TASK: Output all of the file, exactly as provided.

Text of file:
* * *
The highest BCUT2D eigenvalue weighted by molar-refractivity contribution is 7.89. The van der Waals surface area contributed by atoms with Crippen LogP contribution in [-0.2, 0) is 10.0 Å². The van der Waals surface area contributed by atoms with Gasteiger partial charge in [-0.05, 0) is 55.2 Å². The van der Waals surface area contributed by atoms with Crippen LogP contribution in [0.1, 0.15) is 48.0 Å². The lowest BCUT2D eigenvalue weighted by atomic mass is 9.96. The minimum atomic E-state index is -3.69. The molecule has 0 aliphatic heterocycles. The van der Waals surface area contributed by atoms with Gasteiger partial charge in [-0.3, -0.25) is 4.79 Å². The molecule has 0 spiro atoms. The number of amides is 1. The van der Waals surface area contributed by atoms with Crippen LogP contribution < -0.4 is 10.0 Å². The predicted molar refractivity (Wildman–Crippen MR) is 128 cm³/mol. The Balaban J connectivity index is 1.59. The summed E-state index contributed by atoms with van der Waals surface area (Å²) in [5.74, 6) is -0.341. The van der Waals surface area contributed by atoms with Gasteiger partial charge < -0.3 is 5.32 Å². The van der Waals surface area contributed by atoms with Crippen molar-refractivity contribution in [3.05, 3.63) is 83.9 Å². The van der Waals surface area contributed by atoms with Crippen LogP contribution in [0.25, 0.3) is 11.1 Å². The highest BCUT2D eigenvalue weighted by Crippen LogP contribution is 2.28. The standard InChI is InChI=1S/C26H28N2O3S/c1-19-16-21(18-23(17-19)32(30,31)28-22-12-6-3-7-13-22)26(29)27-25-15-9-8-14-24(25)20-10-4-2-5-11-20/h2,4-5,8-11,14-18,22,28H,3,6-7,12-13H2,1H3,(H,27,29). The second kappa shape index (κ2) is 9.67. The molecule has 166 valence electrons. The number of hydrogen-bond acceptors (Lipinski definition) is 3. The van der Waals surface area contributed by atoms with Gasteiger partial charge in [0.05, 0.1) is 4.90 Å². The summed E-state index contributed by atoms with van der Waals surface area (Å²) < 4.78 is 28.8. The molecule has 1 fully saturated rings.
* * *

The highest BCUT2D eigenvalue weighted by molar-refractivity contribution is 7.89. The van der Waals surface area contributed by atoms with Crippen LogP contribution in [-0.2, 0) is 10.0 Å². The van der Waals surface area contributed by atoms with Gasteiger partial charge in [-0.05, 0) is 55.2 Å². The van der Waals surface area contributed by atoms with Crippen LogP contribution in [0.1, 0.15) is 48.0 Å². The lowest BCUT2D eigenvalue weighted by atomic mass is 9.96. The minimum atomic E-state index is -3.69. The molecule has 0 aliphatic heterocycles. The van der Waals surface area contributed by atoms with Gasteiger partial charge in [-0.3, -0.25) is 4.79 Å². The molecule has 0 spiro atoms. The number of amides is 1. The van der Waals surface area contributed by atoms with Crippen LogP contribution < -0.4 is 10.0 Å². The predicted molar refractivity (Wildman–Crippen MR) is 128 cm³/mol. The Balaban J connectivity index is 1.59. The summed E-state index contributed by atoms with van der Waals surface area (Å²) in [5.74, 6) is -0.341. The van der Waals surface area contributed by atoms with Gasteiger partial charge < -0.3 is 5.32 Å². The van der Waals surface area contributed by atoms with Crippen molar-refractivity contribution in [3.05, 3.63) is 83.9 Å². The van der Waals surface area contributed by atoms with Crippen LogP contribution in [0.25, 0.3) is 11.1 Å². The highest BCUT2D eigenvalue weighted by Crippen LogP contribution is 2.28. The standard InChI is InChI=1S/C26H28N2O3S/c1-19-16-21(18-23(17-19)32(30,31)28-22-12-6-3-7-13-22)26(29)27-25-15-9-8-14-24(25)20-10-4-2-5-11-20/h2,4-5,8-11,14-18,22,28H,3,6-7,12-13H2,1H3,(H,27,29). The second kappa shape index (κ2) is 9.67. The molecule has 166 valence electrons. The number of hydrogen-bond acceptors (Lipinski definition) is 3. The van der Waals surface area contributed by atoms with Gasteiger partial charge in [0.05, 0.1) is 4.90 Å². The summed E-state index contributed by atoms with van der Waals surface area (Å²) < 4.78 is 28.8. The molecule has 1 fully saturated rings.